Various researches have revealed that whenever we hear an object, we retrieve it using an image from our brain. For instance, if I ask you “Do you like apples?” . You won’t think of the alphabets “a”, “p”, “p”,”l”,”e”, rather you will recall all relevant information regarding apple using the image of an apple. This is how possibly our data processing in our brain work. Of course it is complicated and highly efficient. Now if ask you “What is a database?”, you will mostly think of a collection of tables related to each other. If the same question was posed to a person in 1990s, possibly he would have only thought of a single big table from which they retrieve all the information.But today we have really moved on from this simplistic definition of databases.
This article will help you understand what type of database exist in this industry currently. I also did an interesting exercise of plotting these database types in a tree structure with a time axis. This will help you visualize how database definition and application changed with time.
Evolution of Database Management System
We are too used to timelines on Facebook. I thought it will be a good idea to start this article on a similar line. Following is a tree which will help you map all types of popular database management system in a timeline:
The timeline varies from 1980s to current date and is not exhaustive of all forms of data management systems. However, we will be able to cover most of the popular data management system.
Flat File Database
This is probably the easiest to understand but at present rarely used. You can think of this as a single huge table. Such type of datasets were used long back in 1990s, when data was only used to retrieve information in case of concerns. Very primitive analytics were possible on these database.
Soon people starting realizing that such tables will be almost impossible to store on a longer run. The Flat File brought in a lot of redundant data at every entry. For instance, if I want to make a single data-set with all products purchased at a grocery store with all information of the customer and product, we will have every single row consisting of all customer and product information. Wherever we have a repeat product or customer, we have repeat data. People thought of storing this as different tables and define a hierarchy to access all the data, which will be called as hierarchical database.
Hierarchical Database is very similar to your folder structure on the laptop. Every folder can contain sub-folder and each sub-folder can still hold more sub-folders. Finally in some folders we will store files. However, every child node (sub-folder) will have a single parent (folder or sub-folder). Finally, we can create a hierarchy of the dataset :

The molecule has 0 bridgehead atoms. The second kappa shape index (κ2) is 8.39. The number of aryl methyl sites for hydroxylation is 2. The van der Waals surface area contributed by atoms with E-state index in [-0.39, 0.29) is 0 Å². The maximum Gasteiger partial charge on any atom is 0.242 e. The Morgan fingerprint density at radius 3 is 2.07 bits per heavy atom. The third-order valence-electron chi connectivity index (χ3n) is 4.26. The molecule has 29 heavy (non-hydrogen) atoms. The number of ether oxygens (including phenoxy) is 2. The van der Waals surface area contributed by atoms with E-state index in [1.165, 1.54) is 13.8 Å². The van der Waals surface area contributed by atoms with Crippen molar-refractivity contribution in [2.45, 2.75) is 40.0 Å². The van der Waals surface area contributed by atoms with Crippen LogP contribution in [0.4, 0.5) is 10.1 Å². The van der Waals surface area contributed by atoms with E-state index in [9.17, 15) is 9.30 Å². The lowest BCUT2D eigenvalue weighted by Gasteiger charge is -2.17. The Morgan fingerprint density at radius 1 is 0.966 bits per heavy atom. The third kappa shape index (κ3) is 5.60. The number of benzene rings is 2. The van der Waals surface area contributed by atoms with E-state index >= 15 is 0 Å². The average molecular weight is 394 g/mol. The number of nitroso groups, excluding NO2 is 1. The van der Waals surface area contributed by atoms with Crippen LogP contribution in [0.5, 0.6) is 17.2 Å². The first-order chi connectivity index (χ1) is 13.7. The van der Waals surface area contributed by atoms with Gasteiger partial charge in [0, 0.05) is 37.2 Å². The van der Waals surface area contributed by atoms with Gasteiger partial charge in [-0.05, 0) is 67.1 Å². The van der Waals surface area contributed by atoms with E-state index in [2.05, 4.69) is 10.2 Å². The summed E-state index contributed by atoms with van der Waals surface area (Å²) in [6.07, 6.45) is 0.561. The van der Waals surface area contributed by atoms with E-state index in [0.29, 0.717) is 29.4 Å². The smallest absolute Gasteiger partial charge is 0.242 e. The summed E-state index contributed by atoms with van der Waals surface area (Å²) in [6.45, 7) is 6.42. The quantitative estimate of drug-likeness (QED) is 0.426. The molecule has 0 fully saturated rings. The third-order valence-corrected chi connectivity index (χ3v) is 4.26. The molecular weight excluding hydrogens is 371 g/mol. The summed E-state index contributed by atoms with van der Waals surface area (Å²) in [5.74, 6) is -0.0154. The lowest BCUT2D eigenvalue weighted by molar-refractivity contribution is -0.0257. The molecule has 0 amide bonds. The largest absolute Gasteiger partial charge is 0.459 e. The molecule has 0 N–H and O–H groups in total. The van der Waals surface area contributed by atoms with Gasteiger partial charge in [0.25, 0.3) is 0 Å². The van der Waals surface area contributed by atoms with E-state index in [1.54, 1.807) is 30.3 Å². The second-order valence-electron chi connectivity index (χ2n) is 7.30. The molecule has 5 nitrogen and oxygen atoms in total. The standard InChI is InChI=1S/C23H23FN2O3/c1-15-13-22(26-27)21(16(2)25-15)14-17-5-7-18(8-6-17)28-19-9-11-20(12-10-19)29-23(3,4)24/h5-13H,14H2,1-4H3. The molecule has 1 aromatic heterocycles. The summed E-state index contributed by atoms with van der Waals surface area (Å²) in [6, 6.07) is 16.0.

Hierarchical databases, however can solve many purposes, its applications are restricted to one-to-one mapping data structures. For example, it will work well if you are using this data structure to show job profile hierarchy in a corporate. But the structure will fail if the reporting becomes slightly more complicated and a single employee reports to many managers. Hence, people thought of database structures which can have different kinds of relations. This type of structure should allow one-to-many mapping. Such table came to be known as Relational database management system (RDBMS).
Following is an example RDBMS data structure :
As you see from the above diagram, there are multiple keys which can help us merge different data sets in this data base. This kind of data storage optimizes disc space occupied without compromising on data details. This is the data base which is generally used by the analytics industry. However, when the data looses a structure, such data base will be of no help.
NoSQL is often known as “Not Only SQL”. When people realized that unstructured text carry tonnes of information which they are unable to mine using RDBMS, they started exploring ways to store such datasets. Anything which is not RDBMS today is loosely known as NoSQL. After social networks gained importance in the market, such database became common in the industry. Following is an example where it will become very difficult to store the data on RDBMS :
Facebook stores terabytes of additional data every day. Let’s try to imagine the structure in which this data can be structured :
In the above diagram, same color box fall into same category object. For example the user, user’s friends, who liked and Author of comments all are FB users. Now if we try to store the entire data in RDBMS, for executing a single query which can be just a response of opening home page, we need to join multiple tables with trillions of row together to find a combined table and then run algorithms to find the most relevant information for the user. This does not look to be a seconds job for sure. Hence we need to move from tabular understanding of data to a more flow (graph) based data structure. This is what brought NoSQL structures. We will discuss NoSQL databases in our next article. We will also compare various types of NoSQL databases to understand the fitment of these databases.
Databases form the foundation of analytics industry. Even if we don’t know each one of them in detail, we should have an overview of the entire spectrum of databases. In this article we discussed the popular types of datasets and how the need of databases evolved with time. In the next article we will continue the same discussion and take it a step further by understanding types of NoSQL databases.
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